• Manage your personal expectations. When someone struggling with substance use disorder enters treatment, the whole family goes on this recovery journey. There is a sense of palpable hope that runs through the group, but you need to manage your expectations. Just because somebody enters into rehabilitation services, doesn’t mean they are going to be instantly better. This is going to take time. You need to be willing to see the whole thing through from rehab and beyond.
  • Do things that make you happy. Your whole life cannot be about somebody else’s addiction. You have to be responsible for your own joy, and your own bliss. This means that every time you have somebody in your family who is recovering from addiction, you’re going to have to move the spotlight off of them occasionally and put it back onto yourself. While you are busy caring for another person, you have to remember to care for yourself.
  • Make sure you exercise. Getting out of the house, getting out of a space with somebody who is addicted to a substance, and going out into nature can make a big difference to how you feel; it’s a benefit to your mental health and well-being. It is not easy to be one-to-one with somebody who cannot help but want their addiction and their substance. Get outside and breathe some fresh air; you need the break. 
  • Make sure that you’re getting sleep. If you want to help somebody in your family who is dealing with addiction, you have to help yourself first and foremost. It is not selfish to put yourself first, and that means making sure that you are sleeping. It may be helpful to work with a therapist who can help you emotionally cope with the circumstances at hand, to make sure that you are able to get as much sleep as you need to feel better within yourself.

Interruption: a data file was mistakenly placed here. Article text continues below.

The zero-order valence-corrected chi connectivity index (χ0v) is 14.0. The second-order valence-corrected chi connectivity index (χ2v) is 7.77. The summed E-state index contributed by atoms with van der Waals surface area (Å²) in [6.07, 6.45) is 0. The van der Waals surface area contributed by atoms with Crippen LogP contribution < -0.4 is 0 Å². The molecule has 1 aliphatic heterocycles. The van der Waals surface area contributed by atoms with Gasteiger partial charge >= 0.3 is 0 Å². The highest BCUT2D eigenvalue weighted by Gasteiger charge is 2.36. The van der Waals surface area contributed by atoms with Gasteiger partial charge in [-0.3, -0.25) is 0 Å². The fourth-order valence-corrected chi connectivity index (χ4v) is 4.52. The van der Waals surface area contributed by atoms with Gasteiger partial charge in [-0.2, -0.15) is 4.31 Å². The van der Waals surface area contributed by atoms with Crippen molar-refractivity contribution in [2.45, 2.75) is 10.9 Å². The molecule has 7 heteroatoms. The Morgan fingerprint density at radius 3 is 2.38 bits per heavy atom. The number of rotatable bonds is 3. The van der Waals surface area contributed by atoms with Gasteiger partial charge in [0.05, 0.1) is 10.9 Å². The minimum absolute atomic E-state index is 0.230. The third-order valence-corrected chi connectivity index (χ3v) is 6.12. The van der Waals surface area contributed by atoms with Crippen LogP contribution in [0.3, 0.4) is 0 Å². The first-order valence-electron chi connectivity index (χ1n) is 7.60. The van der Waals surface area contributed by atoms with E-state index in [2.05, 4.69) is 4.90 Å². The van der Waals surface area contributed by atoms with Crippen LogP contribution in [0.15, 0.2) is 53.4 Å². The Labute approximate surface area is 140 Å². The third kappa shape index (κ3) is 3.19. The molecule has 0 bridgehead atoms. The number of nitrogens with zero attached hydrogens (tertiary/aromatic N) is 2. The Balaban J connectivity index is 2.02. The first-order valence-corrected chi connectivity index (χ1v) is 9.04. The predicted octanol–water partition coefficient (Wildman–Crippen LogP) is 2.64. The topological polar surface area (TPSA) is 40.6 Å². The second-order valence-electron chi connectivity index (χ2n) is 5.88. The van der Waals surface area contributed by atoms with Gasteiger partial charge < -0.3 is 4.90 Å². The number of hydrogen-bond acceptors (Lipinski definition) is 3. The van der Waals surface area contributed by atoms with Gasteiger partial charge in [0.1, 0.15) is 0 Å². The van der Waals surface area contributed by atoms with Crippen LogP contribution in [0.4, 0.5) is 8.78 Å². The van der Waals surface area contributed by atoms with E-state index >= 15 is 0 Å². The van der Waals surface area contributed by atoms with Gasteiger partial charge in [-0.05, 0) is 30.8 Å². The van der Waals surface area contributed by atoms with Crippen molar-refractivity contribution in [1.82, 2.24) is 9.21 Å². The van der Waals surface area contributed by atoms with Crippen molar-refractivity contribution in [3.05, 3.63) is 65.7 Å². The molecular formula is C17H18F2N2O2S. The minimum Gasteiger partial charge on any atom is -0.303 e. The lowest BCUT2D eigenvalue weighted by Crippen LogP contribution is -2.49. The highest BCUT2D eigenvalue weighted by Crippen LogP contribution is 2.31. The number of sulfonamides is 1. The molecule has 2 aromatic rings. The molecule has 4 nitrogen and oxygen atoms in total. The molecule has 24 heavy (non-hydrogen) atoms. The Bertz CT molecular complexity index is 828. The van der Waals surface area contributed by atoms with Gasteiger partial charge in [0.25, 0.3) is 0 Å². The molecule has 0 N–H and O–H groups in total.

• Attend therapy for yourself. Family and group therapies are not your only option. You can take yourself to a private therapist and talk to them about the struggle that you are having being a caregiver to somebody who is addicted to a substance. If you want to help someone struggling with a substance use disorder in your family, you have to ensure that you are well supported so that you are in the right frame of mind to do that. Addiction is not easy, and this is not something you should ever have to deal with by yourself. If you are getting somebody you love the help they need, you need to ensure you are receiving help, too. Imagine how much better the relationship could be if you both re-enter the relationship having addressed your “stuff” individually. 
  • Be their advocate. There is so much misinformation that surrounds addiction, and for some people, addiction is a weakness – somebody didn’t have the willpower to stay away from an escape. Addiction is chemical, and it’s not a weakness. If you want to help somebody in your family with their addiction, you must do what you can to advocate for them at all times. And, advocate for yourself within the relationship, too. Working with a therapist yourself can assist you in doing so without shaming the loved one who is struggling. 

much love from victoria





P.S. Do you need additional support or resources? Check out my recently added Mental Health Resources page!